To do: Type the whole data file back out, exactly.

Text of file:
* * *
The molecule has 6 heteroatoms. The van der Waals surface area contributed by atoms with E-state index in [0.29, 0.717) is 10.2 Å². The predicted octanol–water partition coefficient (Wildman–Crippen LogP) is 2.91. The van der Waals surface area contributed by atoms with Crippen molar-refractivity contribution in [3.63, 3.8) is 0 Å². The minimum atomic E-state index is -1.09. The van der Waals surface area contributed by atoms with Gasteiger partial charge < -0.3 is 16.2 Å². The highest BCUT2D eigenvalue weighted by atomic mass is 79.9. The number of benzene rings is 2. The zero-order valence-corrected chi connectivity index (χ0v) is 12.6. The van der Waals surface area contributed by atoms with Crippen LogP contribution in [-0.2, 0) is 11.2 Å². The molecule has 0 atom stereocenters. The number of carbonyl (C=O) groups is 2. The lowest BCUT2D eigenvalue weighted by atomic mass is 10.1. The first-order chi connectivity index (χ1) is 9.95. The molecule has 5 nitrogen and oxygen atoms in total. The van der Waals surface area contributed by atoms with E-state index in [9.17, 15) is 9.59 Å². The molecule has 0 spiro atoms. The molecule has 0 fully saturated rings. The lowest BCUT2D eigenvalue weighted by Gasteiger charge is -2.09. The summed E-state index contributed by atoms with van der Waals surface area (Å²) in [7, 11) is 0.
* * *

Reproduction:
The molecule has 6 heteroatoms. The van der Waals surface area contributed by atoms with E-state index in [0.29, 0.717) is 10.2 Å². The predicted octanol–water partition coefficient (Wildman–Crippen LogP) is 2.91. The van der Waals surface area contributed by atoms with Crippen molar-refractivity contribution in [3.63, 3.8) is 0 Å². The minimum atomic E-state index is -1.09. The van der Waals surface area contributed by atoms with Gasteiger partial charge < -0.3 is 16.2 Å². The highest BCUT2D eigenvalue weighted by atomic mass is 79.9. The number of benzene rings is 2. The zero-order valence-corrected chi connectivity index (χ0v) is 12.6. The van der Waals surface area contributed by atoms with Crippen LogP contribution in [-0.2, 0) is 11.2 Å². The molecule has 0 atom stereocenters. The number of carbonyl (C=O) groups is 2. The lowest BCUT2D eigenvalue weighted by atomic mass is 10.1. The first-order chi connectivity index (χ1) is 9.95. The molecule has 5 nitrogen and oxygen atoms in total. The van der Waals surface area contributed by atoms with E-state index in [9.17, 15) is 9.59 Å². The molecule has 0 spiro atoms. The molecule has 0 fully saturated rings. The lowest BCUT2D eigenvalue weighted by Gasteiger charge is -2.09. The summed E-state index contributed by atoms with van der Waals surface area (Å²) in [7, 11) is 0.